Subsequently, the Commission's Deputy General Counsel agreed to defer release of the depositions in order to provide the Arizona Attorney General with an opportunity to respond to Martin Marietta's arguments. The attorney general did so and Martin Marietta filed a reply. On January 10, 1979, the Commission notified Martin Marietta of its decision to release the transcript in five working days from the date of the letter. *fn9" The Commission decided to grant discretionary release of the transcript on the ground that both the federal and state court actions "were brought pursuant to the authority conferred on the Attorney General (of Arizona) by the State of Arizona to conduct investigations and bring actions on the State's behalf for the enforcement of state or federal antitrust laws." The Commission therefore reasoned that the Attorney General was acting in the public interest regardless of whether his capacity be characterized as governmental or proprietary and concluded that application of Rule 4.6 was appropriate. *fn10"

 The proposed release was conditioned on the following requirement of confidentiality: "The information is being released to you for purposes of the antitrust litigation currently being handled by your office and with the understanding that you will preserve its confidentiality, and in particular, that it will not be disclosed to any person other than employees of your office." The letter announcing release of the information also stated that if the requested materials became the subject of discovery requests in the litigation, all parties would have a "full opportunity to argue for confidential treatment, pursuant to a protective order entered in that litigation or otherwise, of any material whose disclosure might result in competitive injury." *fn11"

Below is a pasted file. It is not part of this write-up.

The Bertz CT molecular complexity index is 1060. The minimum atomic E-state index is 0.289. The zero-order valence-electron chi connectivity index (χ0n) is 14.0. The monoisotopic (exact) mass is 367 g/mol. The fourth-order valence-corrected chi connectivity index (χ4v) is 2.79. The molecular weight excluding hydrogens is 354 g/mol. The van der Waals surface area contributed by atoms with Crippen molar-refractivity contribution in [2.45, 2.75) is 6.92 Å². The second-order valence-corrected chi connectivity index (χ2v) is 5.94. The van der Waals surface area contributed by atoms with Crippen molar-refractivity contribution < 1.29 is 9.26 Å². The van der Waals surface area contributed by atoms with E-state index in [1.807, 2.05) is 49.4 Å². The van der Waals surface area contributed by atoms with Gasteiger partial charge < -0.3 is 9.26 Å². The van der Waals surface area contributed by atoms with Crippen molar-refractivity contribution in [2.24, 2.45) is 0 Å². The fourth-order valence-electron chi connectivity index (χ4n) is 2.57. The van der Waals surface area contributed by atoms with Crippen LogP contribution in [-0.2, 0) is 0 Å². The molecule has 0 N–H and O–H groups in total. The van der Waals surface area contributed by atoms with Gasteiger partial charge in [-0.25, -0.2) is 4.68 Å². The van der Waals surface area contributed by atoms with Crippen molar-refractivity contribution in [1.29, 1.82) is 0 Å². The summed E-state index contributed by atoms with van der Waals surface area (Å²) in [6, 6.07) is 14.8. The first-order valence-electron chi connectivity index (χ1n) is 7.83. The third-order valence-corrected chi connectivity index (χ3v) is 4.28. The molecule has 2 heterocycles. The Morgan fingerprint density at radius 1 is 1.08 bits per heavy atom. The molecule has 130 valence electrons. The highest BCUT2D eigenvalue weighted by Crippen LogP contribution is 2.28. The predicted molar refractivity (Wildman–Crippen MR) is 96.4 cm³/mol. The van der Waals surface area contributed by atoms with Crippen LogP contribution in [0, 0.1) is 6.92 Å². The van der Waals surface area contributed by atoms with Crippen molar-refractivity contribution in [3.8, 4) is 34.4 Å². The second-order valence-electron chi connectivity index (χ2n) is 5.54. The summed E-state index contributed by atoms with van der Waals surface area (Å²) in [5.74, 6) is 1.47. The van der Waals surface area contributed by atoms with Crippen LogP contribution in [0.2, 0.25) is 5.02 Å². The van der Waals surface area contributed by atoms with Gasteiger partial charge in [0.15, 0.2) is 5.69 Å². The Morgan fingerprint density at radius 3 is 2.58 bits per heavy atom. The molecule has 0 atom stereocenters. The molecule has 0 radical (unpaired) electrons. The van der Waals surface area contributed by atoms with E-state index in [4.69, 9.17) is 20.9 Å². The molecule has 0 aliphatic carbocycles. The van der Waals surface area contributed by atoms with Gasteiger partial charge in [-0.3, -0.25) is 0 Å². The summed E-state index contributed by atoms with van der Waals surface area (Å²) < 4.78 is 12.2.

On January 16, 1979 plaintiff filed this lawsuit, seeking a temporary restraining order and a preliminary injunction to prevent the Commission from releasing the transcript. Before the matter came on for a hearing, the parties stipulated that the transcript would not be released until a judgment on the merits of this lawsuit or October 1, 1979, whichever occurred first, and that plaintiff would withdraw its motions for a temporary ...